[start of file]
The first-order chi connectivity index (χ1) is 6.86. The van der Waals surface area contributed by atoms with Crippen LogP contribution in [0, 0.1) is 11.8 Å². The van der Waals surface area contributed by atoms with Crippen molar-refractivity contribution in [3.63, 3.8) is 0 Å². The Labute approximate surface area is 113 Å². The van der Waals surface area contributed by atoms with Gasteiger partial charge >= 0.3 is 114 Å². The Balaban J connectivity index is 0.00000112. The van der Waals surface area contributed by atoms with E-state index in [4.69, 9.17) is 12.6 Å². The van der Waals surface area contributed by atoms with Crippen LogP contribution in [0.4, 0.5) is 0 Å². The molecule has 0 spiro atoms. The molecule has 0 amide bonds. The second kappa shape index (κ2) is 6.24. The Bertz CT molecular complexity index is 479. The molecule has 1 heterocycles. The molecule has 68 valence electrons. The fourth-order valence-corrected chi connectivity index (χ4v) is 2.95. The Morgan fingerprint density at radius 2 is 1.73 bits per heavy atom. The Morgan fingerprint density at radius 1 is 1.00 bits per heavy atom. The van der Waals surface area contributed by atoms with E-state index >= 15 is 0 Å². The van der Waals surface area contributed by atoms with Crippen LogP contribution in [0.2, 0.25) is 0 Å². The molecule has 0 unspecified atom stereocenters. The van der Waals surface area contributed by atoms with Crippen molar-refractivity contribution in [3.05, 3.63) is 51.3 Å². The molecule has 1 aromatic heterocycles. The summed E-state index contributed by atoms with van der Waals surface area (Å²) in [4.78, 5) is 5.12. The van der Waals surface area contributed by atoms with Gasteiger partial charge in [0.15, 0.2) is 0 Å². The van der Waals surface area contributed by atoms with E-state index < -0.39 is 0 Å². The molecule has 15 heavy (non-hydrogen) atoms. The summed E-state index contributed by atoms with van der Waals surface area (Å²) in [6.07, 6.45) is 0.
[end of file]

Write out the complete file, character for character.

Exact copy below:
The first-order chi connectivity index (χ1) is 6.86. The van der Waals surface area contributed by atoms with Crippen LogP contribution in [0, 0.1) is 11.8 Å². The van der Waals surface area contributed by atoms with Crippen molar-refractivity contribution in [3.63, 3.8) is 0 Å². The Labute approximate surface area is 113 Å². The van der Waals surface area contributed by atoms with Gasteiger partial charge >= 0.3 is 114 Å². The Balaban J connectivity index is 0.00000112. The van der Waals surface area contributed by atoms with E-state index in [4.69, 9.17) is 12.6 Å². The van der Waals surface area contributed by atoms with Crippen LogP contribution in [0.4, 0.5) is 0 Å². The molecule has 0 spiro atoms. The molecule has 0 amide bonds. The second kappa shape index (κ2) is 6.24. The Bertz CT molecular complexity index is 479. The molecule has 1 heterocycles. The molecule has 68 valence electrons. The fourth-order valence-corrected chi connectivity index (χ4v) is 2.95. The Morgan fingerprint density at radius 2 is 1.73 bits per heavy atom. The Morgan fingerprint density at radius 1 is 1.00 bits per heavy atom. The van der Waals surface area contributed by atoms with E-state index >= 15 is 0 Å². The van der Waals surface area contributed by atoms with Crippen LogP contribution in [0.2, 0.25) is 0 Å². The molecule has 0 unspecified atom stereocenters. The van der Waals surface area contributed by atoms with Crippen molar-refractivity contribution in [3.05, 3.63) is 51.3 Å². The molecule has 1 aromatic heterocycles. The summed E-state index contributed by atoms with van der Waals surface area (Å²) in [4.78, 5) is 5.12. The van der Waals surface area contributed by atoms with Gasteiger partial charge in [0.15, 0.2) is 0 Å². The van der Waals surface area contributed by atoms with E-state index < -0.39 is 0 Å². The molecule has 15 heavy (non-hydrogen) atoms. The summed E-state index contributed by atoms with van der Waals surface area (Å²) in [6.07, 6.45) is 0.